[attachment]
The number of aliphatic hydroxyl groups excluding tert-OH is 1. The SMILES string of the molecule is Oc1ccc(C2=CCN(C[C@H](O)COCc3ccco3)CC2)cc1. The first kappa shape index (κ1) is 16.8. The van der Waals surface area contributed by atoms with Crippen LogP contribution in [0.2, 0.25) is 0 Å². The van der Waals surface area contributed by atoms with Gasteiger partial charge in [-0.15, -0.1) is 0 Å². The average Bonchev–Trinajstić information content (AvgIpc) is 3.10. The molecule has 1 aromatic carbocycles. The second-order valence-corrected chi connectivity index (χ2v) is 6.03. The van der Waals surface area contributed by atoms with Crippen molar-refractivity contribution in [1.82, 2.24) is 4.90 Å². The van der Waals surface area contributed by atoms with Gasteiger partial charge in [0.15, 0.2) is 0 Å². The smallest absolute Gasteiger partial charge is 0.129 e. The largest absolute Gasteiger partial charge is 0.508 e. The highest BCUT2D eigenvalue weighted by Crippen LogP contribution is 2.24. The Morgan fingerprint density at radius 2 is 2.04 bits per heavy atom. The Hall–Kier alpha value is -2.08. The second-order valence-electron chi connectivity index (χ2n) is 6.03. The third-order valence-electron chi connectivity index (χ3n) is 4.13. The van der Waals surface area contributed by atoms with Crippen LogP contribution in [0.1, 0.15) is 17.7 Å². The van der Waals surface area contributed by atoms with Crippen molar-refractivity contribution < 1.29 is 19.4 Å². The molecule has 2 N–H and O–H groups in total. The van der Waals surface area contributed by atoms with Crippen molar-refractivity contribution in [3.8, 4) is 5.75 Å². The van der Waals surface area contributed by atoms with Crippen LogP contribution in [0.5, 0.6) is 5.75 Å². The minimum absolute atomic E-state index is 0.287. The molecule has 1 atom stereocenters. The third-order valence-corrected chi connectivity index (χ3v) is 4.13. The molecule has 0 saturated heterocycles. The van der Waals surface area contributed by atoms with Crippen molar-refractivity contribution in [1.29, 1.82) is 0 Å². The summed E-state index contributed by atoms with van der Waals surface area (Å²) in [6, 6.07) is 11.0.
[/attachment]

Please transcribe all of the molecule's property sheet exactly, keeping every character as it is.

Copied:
The number of aliphatic hydroxyl groups excluding tert-OH is 1. The SMILES string of the molecule is Oc1ccc(C2=CCN(C[C@H](O)COCc3ccco3)CC2)cc1. The first kappa shape index (κ1) is 16.8. The van der Waals surface area contributed by atoms with Crippen LogP contribution in [0.2, 0.25) is 0 Å². The van der Waals surface area contributed by atoms with Gasteiger partial charge in [-0.15, -0.1) is 0 Å². The average Bonchev–Trinajstić information content (AvgIpc) is 3.10. The molecule has 1 aromatic carbocycles. The second-order valence-corrected chi connectivity index (χ2v) is 6.03. The van der Waals surface area contributed by atoms with Crippen molar-refractivity contribution in [1.82, 2.24) is 4.90 Å². The van der Waals surface area contributed by atoms with Gasteiger partial charge in [0.15, 0.2) is 0 Å². The smallest absolute Gasteiger partial charge is 0.129 e. The largest absolute Gasteiger partial charge is 0.508 e. The highest BCUT2D eigenvalue weighted by Crippen LogP contribution is 2.24. The Morgan fingerprint density at radius 2 is 2.04 bits per heavy atom. The Hall–Kier alpha value is -2.08. The second-order valence-electron chi connectivity index (χ2n) is 6.03. The third-order valence-electron chi connectivity index (χ3n) is 4.13. The van der Waals surface area contributed by atoms with Crippen LogP contribution in [0.1, 0.15) is 17.7 Å². The van der Waals surface area contributed by atoms with Crippen molar-refractivity contribution < 1.29 is 19.4 Å². The molecule has 2 N–H and O–H groups in total. The van der Waals surface area contributed by atoms with Crippen molar-refractivity contribution in [3.8, 4) is 5.75 Å². The van der Waals surface area contributed by atoms with Crippen LogP contribution in [0.5, 0.6) is 5.75 Å². The minimum absolute atomic E-state index is 0.287. The molecule has 1 atom stereocenters. The third-order valence-corrected chi connectivity index (χ3v) is 4.13. The molecule has 0 saturated heterocycles. The van der Waals surface area contributed by atoms with Crippen molar-refractivity contribution in [1.29, 1.82) is 0 Å². The summed E-state index contributed by atoms with van der Waals surface area (Å²) in [6, 6.07) is 11.0.